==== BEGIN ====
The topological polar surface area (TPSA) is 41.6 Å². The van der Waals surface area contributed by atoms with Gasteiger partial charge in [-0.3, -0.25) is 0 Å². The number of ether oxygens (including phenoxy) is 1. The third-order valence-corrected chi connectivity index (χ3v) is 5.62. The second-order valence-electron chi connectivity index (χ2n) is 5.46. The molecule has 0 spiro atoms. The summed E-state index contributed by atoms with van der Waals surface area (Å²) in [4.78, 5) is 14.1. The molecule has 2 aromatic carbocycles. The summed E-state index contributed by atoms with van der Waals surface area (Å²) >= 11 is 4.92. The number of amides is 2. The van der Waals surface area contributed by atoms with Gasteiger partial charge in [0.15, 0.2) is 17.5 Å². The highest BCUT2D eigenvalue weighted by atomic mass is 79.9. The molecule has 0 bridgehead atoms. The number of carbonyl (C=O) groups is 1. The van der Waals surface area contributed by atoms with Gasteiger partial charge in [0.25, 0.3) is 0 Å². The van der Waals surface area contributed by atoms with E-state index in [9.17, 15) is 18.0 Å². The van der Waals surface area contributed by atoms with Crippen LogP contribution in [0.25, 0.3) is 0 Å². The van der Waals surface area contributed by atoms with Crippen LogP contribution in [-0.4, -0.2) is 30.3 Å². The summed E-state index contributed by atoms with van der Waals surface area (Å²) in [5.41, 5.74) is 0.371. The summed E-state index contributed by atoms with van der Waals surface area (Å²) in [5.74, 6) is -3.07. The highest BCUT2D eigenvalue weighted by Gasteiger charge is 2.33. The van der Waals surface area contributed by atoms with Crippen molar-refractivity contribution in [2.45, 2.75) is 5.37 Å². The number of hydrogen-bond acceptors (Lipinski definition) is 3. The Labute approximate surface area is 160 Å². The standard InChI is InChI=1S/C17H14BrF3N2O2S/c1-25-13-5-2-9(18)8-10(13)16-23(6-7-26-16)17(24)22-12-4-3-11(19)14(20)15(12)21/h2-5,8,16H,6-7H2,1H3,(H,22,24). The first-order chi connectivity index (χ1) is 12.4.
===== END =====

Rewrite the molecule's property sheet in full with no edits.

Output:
The topological polar surface area (TPSA) is 41.6 Å². The van der Waals surface area contributed by atoms with Gasteiger partial charge in [-0.3, -0.25) is 0 Å². The number of ether oxygens (including phenoxy) is 1. The third-order valence-corrected chi connectivity index (χ3v) is 5.62. The second-order valence-electron chi connectivity index (χ2n) is 5.46. The molecule has 0 spiro atoms. The summed E-state index contributed by atoms with van der Waals surface area (Å²) in [4.78, 5) is 14.1. The molecule has 2 aromatic carbocycles. The summed E-state index contributed by atoms with van der Waals surface area (Å²) >= 11 is 4.92. The number of amides is 2. The van der Waals surface area contributed by atoms with Gasteiger partial charge in [0.15, 0.2) is 17.5 Å². The highest BCUT2D eigenvalue weighted by atomic mass is 79.9. The molecule has 0 bridgehead atoms. The number of carbonyl (C=O) groups is 1. The van der Waals surface area contributed by atoms with Gasteiger partial charge in [0.25, 0.3) is 0 Å². The van der Waals surface area contributed by atoms with E-state index in [9.17, 15) is 18.0 Å². The van der Waals surface area contributed by atoms with Crippen LogP contribution in [0.25, 0.3) is 0 Å². The van der Waals surface area contributed by atoms with Crippen LogP contribution in [-0.4, -0.2) is 30.3 Å². The summed E-state index contributed by atoms with van der Waals surface area (Å²) in [5.41, 5.74) is 0.371. The summed E-state index contributed by atoms with van der Waals surface area (Å²) in [5.74, 6) is -3.07. The highest BCUT2D eigenvalue weighted by Gasteiger charge is 2.33. The van der Waals surface area contributed by atoms with Crippen molar-refractivity contribution in [2.45, 2.75) is 5.37 Å². The number of hydrogen-bond acceptors (Lipinski definition) is 3. The Labute approximate surface area is 160 Å². The standard InChI is InChI=1S/C17H14BrF3N2O2S/c1-25-13-5-2-9(18)8-10(13)16-23(6-7-26-16)17(24)22-12-4-3-11(19)14(20)15(12)21/h2-5,8,16H,6-7H2,1H3,(H,22,24). The first-order chi connectivity index (χ1) is 12.4.